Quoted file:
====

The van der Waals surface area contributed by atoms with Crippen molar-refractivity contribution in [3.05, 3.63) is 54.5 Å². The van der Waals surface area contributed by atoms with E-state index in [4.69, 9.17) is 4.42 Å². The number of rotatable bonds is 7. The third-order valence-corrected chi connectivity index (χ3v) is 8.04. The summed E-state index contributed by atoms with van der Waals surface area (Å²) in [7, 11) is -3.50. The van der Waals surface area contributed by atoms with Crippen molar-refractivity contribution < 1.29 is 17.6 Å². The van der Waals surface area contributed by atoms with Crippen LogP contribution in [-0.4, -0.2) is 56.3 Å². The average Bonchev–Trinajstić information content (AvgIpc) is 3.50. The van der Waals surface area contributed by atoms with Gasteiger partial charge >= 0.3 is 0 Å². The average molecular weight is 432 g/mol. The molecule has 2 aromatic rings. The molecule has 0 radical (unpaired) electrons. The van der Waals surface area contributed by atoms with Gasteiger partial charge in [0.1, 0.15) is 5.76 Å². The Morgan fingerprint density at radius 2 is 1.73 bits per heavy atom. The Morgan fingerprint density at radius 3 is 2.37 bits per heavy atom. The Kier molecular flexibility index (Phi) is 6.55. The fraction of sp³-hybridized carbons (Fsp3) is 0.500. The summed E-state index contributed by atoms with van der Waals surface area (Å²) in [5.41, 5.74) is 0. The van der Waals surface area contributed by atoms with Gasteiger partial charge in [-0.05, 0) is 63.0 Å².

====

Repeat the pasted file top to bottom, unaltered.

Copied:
The van der Waals surface area contributed by atoms with Crippen molar-refractivity contribution in [3.05, 3.63) is 54.5 Å². The van der Waals surface area contributed by atoms with E-state index in [4.69, 9.17) is 4.42 Å². The number of rotatable bonds is 7. The third-order valence-corrected chi connectivity index (χ3v) is 8.04. The summed E-state index contributed by atoms with van der Waals surface area (Å²) in [7, 11) is -3.50. The van der Waals surface area contributed by atoms with Crippen molar-refractivity contribution < 1.29 is 17.6 Å². The van der Waals surface area contributed by atoms with Crippen LogP contribution in [-0.4, -0.2) is 56.3 Å². The average Bonchev–Trinajstić information content (AvgIpc) is 3.50. The van der Waals surface area contributed by atoms with Gasteiger partial charge >= 0.3 is 0 Å². The average molecular weight is 432 g/mol. The molecule has 2 aromatic rings. The molecule has 0 radical (unpaired) electrons. The van der Waals surface area contributed by atoms with Gasteiger partial charge in [0.1, 0.15) is 5.76 Å². The Morgan fingerprint density at radius 2 is 1.73 bits per heavy atom. The Morgan fingerprint density at radius 3 is 2.37 bits per heavy atom. The Kier molecular flexibility index (Phi) is 6.55. The fraction of sp³-hybridized carbons (Fsp3) is 0.500. The summed E-state index contributed by atoms with van der Waals surface area (Å²) in [5.41, 5.74) is 0. The van der Waals surface area contributed by atoms with Gasteiger partial charge in [-0.05, 0) is 63.0 Å².